Wednesday, September 14, 2011

Little Food for Thought

Children's eating habits are very very important.

The effect of nutrition on young minds and bodies is very well documented.
We know that food is the body's fuel, and who needs the best fuel more than people who are still growing and developing?

I cannot fathom how loving caring parents can come to hurt their children by feeding them the wrong things.

There are several reported cases worldwide of young children dying because of vegan or fruitarian diets, the latest in March this year in the UK. It really is heartwrenching to read the cases. In some of the cases the mother was breastfeeding, but wasn't getting enough from her diet for her milk to correctly nourish her child, and in some of the cases the infant had been weaned far too early (risky to begin with) and started on a diet that starved the child of essential nutrients. To me, this is terribly tragic, especially so because most of the parents thought that they were giving their child the best start. They truely believe in the value of veganism, and did not understand the damage that they were doing to their own child.

Then there is the other (much more prevalent) extreme of children being poorly fed into overweight or obesity. 25% of 5-17 year olds in Australia! I can only speculate about the reasons for children becoming obese, or on parents attitudes and motivations, so I won't. I believe the circumstances are too varied and plentiful to generalise about. What I do know, is that even though these children aren't dying as young, they too are having their lives shortened significantly. This is such a problem in western nations that there are diet books being aimed at 6 year olds.

My beliefs are:
  • Children should recieve only breastmilk (or substitute) until they are at least 6 months old, and then (ideally for as long as the child desires) complimented with solids. Breastmilk is uniquely tailored to each and every child (and is very dynamic according to age, outside temperature, and even time of day), and anything the child needs is drawn from the body. HOWEVER if a mother's body does not contain a particular nutrient (such as the essential B12, which is from animal sources) the milk does not contain it either. A mother that insists on a nutrient deficient diet MUST take a supplement, or switch her child to a breastmilk substitute, like formula.
  • Children are effected by food in very unexpected ways. Examples include: dairy causing colic, asthma, and skin irritation; or gluten/wheat causing behavioural disturbances. I have seen again and again on online parenting communities how many parents have had problems solved by eliminating certain foods.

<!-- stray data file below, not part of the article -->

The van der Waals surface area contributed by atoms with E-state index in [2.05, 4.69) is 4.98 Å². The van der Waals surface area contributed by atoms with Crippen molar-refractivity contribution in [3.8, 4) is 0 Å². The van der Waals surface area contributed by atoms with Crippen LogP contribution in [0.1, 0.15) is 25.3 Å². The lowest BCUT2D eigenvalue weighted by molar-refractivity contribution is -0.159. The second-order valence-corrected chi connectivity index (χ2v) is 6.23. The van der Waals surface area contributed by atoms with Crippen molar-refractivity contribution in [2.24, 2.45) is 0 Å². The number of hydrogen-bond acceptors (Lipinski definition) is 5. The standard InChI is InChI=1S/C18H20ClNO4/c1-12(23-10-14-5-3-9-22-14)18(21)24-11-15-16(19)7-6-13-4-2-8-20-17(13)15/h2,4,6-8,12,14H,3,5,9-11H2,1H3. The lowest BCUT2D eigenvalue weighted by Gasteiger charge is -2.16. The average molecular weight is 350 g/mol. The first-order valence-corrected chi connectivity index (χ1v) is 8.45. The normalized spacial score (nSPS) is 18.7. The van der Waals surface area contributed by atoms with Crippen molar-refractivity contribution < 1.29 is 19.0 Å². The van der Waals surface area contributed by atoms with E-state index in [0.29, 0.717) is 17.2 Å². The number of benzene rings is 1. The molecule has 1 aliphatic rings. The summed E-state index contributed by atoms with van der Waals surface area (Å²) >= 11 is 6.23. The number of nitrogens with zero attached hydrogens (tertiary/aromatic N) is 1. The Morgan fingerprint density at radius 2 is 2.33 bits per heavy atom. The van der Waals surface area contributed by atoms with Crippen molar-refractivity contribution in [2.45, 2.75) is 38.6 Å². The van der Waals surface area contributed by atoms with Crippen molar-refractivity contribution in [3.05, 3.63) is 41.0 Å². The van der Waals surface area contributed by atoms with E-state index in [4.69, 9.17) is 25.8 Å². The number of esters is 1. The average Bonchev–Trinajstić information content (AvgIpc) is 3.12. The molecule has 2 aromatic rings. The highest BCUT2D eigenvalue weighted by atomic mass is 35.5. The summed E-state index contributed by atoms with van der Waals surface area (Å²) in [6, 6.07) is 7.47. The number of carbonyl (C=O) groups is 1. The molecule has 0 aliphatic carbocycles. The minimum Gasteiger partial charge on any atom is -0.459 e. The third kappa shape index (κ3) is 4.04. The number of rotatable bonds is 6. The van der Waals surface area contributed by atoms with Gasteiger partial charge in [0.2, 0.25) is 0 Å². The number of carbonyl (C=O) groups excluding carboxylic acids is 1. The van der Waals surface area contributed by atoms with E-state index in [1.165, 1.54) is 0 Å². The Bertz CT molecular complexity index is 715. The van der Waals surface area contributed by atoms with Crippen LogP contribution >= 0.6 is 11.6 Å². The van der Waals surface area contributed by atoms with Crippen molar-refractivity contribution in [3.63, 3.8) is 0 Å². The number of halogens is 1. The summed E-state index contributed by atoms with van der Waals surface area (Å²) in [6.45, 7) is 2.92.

• Full-fat dairy can be essential for some children in order to get enough protein, B12 (if there is no/not enough meat in their diet) and calcium (if they eat grains, which hinder calcium absorption).
  • Grains and legumes damage bodies. They do not provide any nutrition that cannot be better gained from other sources. Fibre, vitamins and minerals are all more plentiful in fresh fruit and vegetables and protein (from legumes) in meat (or dairy). It is more than beneficial to replace any grains with produce. One positive to grain consumption is that beneficial bacteria like to feast on them, so cutting grains needs to be balanced with probiotics from another source, like yoghurt (coconut milk yoghurt for those who can't tolerate dairy) or fermented fruits/vegetables.
  • Fat is not evil. Children NEED healthful fats for correct immune, eye and brain development. This is complex, because some foods turn potentially healthy fats into dangerous fats. Some fats that almost everyone agrees are healthy are from coconut, nuts, avocados and other plant sources. I personally believe cholesterol is an essential fat.
  • I agree with the view that if food is not nutritionally dense, the body will demand more of it in order to get sufficient nourishment. It is the lack of nutrients in packaged, processed foods (and grains...) which cause overeating, leading to overweight and obesity, NOT fat itself. 
  • Eating meat from pasture-raised animals, fresh (ideally organic) fruits and vegetables, spices, nuts and fats from natural sources is the best nutrition for growing bodies and minds.

With all that being said, I know that it is hard to keep children eating well at all times. My own family love to provide WildChild with peanut-butter on toast, muffins, cows-milk ice-cream, yoghurt and a myriad of other things that I consider less than ideal. It is impossible to give children a 'perfect' diet (if such a thing even exists). It is enough just to be aware of how food affects you and your children, and do your best with what you have.